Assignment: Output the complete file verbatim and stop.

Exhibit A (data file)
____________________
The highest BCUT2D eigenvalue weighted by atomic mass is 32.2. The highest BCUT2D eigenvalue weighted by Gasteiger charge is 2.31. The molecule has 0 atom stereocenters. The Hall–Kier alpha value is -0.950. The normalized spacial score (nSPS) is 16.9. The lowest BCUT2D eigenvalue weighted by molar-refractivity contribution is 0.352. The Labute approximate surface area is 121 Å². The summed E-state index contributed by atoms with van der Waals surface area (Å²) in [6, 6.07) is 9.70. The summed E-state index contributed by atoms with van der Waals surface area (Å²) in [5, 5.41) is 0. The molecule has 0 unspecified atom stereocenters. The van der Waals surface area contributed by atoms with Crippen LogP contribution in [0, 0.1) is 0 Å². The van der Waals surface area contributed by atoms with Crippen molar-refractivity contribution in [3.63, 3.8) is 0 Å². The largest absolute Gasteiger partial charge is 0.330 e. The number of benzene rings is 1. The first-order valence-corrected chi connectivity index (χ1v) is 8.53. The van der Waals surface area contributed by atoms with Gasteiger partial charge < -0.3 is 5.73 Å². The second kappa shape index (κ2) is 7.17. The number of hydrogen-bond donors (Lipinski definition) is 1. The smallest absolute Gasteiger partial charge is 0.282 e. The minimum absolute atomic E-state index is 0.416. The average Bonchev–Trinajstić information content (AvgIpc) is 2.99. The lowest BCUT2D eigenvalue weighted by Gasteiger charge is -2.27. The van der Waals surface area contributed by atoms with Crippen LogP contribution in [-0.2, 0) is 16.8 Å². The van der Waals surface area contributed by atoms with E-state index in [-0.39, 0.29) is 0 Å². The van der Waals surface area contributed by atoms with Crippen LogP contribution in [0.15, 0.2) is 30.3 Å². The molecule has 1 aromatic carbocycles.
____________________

The highest BCUT2D eigenvalue weighted by atomic mass is 32.2. The highest BCUT2D eigenvalue weighted by Gasteiger charge is 2.31. The molecule has 0 atom stereocenters. The Hall–Kier alpha value is -0.950. The normalized spacial score (nSPS) is 16.9. The lowest BCUT2D eigenvalue weighted by molar-refractivity contribution is 0.352. The Labute approximate surface area is 121 Å². The summed E-state index contributed by atoms with van der Waals surface area (Å²) in [6, 6.07) is 9.70. The summed E-state index contributed by atoms with van der Waals surface area (Å²) in [5, 5.41) is 0. The molecule has 0 unspecified atom stereocenters. The van der Waals surface area contributed by atoms with Crippen LogP contribution in [0, 0.1) is 0 Å². The van der Waals surface area contributed by atoms with Crippen molar-refractivity contribution in [3.63, 3.8) is 0 Å². The largest absolute Gasteiger partial charge is 0.330 e. The number of benzene rings is 1. The first-order valence-corrected chi connectivity index (χ1v) is 8.53. The van der Waals surface area contributed by atoms with Gasteiger partial charge < -0.3 is 5.73 Å². The second kappa shape index (κ2) is 7.17. The number of hydrogen-bond donors (Lipinski definition) is 1. The smallest absolute Gasteiger partial charge is 0.282 e. The minimum absolute atomic E-state index is 0.416. The average Bonchev–Trinajstić information content (AvgIpc) is 2.99. The lowest BCUT2D eigenvalue weighted by Gasteiger charge is -2.27. The van der Waals surface area contributed by atoms with Crippen LogP contribution in [-0.2, 0) is 16.8 Å². The van der Waals surface area contributed by atoms with E-state index in [-0.39, 0.29) is 0 Å². The van der Waals surface area contributed by atoms with Crippen LogP contribution in [0.15, 0.2) is 30.3 Å². The molecule has 1 aromatic carbocycles.